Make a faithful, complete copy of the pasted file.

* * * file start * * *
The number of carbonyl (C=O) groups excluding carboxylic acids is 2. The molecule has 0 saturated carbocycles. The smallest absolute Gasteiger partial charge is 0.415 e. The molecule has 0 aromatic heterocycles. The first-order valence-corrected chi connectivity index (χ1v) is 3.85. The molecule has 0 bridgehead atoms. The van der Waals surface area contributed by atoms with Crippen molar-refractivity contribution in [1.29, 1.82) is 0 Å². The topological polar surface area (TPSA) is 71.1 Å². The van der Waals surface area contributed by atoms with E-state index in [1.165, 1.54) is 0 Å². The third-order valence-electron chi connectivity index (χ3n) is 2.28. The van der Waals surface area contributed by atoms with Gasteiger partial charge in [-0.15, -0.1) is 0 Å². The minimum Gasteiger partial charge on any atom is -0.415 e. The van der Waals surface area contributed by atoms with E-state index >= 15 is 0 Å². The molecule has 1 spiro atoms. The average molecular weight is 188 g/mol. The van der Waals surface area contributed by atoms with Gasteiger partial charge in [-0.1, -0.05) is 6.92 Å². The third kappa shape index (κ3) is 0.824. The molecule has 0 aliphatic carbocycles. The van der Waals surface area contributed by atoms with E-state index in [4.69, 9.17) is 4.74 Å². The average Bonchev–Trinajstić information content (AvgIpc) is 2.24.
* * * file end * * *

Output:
The number of carbonyl (C=O) groups excluding carboxylic acids is 2. The molecule has 0 saturated carbocycles. The smallest absolute Gasteiger partial charge is 0.415 e. The molecule has 0 aromatic heterocycles. The first-order valence-corrected chi connectivity index (χ1v) is 3.85. The molecule has 0 bridgehead atoms. The van der Waals surface area contributed by atoms with Crippen molar-refractivity contribution in [1.29, 1.82) is 0 Å². The topological polar surface area (TPSA) is 71.1 Å². The van der Waals surface area contributed by atoms with E-state index in [1.165, 1.54) is 0 Å². The third-order valence-electron chi connectivity index (χ3n) is 2.28. The van der Waals surface area contributed by atoms with Gasteiger partial charge in [-0.15, -0.1) is 0 Å². The minimum Gasteiger partial charge on any atom is -0.415 e. The van der Waals surface area contributed by atoms with E-state index >= 15 is 0 Å². The molecule has 1 spiro atoms. The average molecular weight is 188 g/mol. The van der Waals surface area contributed by atoms with Gasteiger partial charge in [-0.1, -0.05) is 6.92 Å². The third kappa shape index (κ3) is 0.824. The molecule has 0 aliphatic carbocycles. The van der Waals surface area contributed by atoms with E-state index in [4.69, 9.17) is 4.74 Å². The average Bonchev–Trinajstić information content (AvgIpc) is 2.24.